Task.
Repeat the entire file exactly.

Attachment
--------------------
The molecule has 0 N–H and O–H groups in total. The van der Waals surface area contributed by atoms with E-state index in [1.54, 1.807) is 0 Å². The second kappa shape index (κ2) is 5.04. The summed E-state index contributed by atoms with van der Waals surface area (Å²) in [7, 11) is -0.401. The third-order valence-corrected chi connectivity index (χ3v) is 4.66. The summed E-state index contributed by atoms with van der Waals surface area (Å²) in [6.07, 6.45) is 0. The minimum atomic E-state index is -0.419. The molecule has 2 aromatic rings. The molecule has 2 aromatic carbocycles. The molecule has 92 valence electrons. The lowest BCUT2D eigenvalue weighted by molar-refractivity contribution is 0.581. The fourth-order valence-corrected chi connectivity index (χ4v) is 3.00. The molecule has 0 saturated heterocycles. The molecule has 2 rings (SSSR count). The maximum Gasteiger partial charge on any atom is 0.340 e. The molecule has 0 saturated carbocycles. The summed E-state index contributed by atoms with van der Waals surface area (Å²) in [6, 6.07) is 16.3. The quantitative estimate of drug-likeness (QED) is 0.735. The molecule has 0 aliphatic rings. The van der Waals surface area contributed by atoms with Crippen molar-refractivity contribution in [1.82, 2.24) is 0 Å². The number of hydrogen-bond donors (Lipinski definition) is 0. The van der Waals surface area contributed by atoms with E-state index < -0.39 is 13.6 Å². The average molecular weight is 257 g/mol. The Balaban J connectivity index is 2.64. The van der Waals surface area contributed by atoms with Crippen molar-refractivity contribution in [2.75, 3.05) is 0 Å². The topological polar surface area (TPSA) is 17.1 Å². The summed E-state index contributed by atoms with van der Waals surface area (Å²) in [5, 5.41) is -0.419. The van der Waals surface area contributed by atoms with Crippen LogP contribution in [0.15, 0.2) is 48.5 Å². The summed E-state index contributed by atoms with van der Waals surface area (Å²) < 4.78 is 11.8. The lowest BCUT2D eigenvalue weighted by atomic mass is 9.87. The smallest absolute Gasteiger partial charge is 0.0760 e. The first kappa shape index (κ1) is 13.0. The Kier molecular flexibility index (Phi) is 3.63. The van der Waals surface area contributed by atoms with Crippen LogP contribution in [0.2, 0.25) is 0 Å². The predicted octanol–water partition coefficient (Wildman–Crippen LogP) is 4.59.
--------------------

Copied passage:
The molecule has 0 N–H and O–H groups in total. The van der Waals surface area contributed by atoms with E-state index in [1.54, 1.807) is 0 Å². The second kappa shape index (κ2) is 5.04. The summed E-state index contributed by atoms with van der Waals surface area (Å²) in [7, 11) is -0.401. The third-order valence-corrected chi connectivity index (χ3v) is 4.66. The summed E-state index contributed by atoms with van der Waals surface area (Å²) in [6.07, 6.45) is 0. The minimum atomic E-state index is -0.419. The molecule has 2 aromatic rings. The molecule has 2 aromatic carbocycles. The molecule has 92 valence electrons. The lowest BCUT2D eigenvalue weighted by molar-refractivity contribution is 0.581. The fourth-order valence-corrected chi connectivity index (χ4v) is 3.00. The molecule has 0 saturated heterocycles. The molecule has 2 rings (SSSR count). The maximum Gasteiger partial charge on any atom is 0.340 e. The molecule has 0 saturated carbocycles. The summed E-state index contributed by atoms with van der Waals surface area (Å²) in [6, 6.07) is 16.3. The quantitative estimate of drug-likeness (QED) is 0.735. The molecule has 0 aliphatic rings. The van der Waals surface area contributed by atoms with Crippen molar-refractivity contribution in [1.82, 2.24) is 0 Å². The number of hydrogen-bond donors (Lipinski definition) is 0. The van der Waals surface area contributed by atoms with E-state index < -0.39 is 13.6 Å². The average molecular weight is 257 g/mol. The Balaban J connectivity index is 2.64. The van der Waals surface area contributed by atoms with Crippen molar-refractivity contribution in [2.75, 3.05) is 0 Å². The topological polar surface area (TPSA) is 17.1 Å². The summed E-state index contributed by atoms with van der Waals surface area (Å²) in [5, 5.41) is -0.419. The van der Waals surface area contributed by atoms with Crippen LogP contribution in [0.15, 0.2) is 48.5 Å². The summed E-state index contributed by atoms with van der Waals surface area (Å²) < 4.78 is 11.8. The lowest BCUT2D eigenvalue weighted by atomic mass is 9.87. The smallest absolute Gasteiger partial charge is 0.0760 e. The first kappa shape index (κ1) is 13.0. The Kier molecular flexibility index (Phi) is 3.63. The van der Waals surface area contributed by atoms with Crippen LogP contribution in [0.2, 0.25) is 0 Å². The predicted octanol–water partition coefficient (Wildman–Crippen LogP) is 4.59.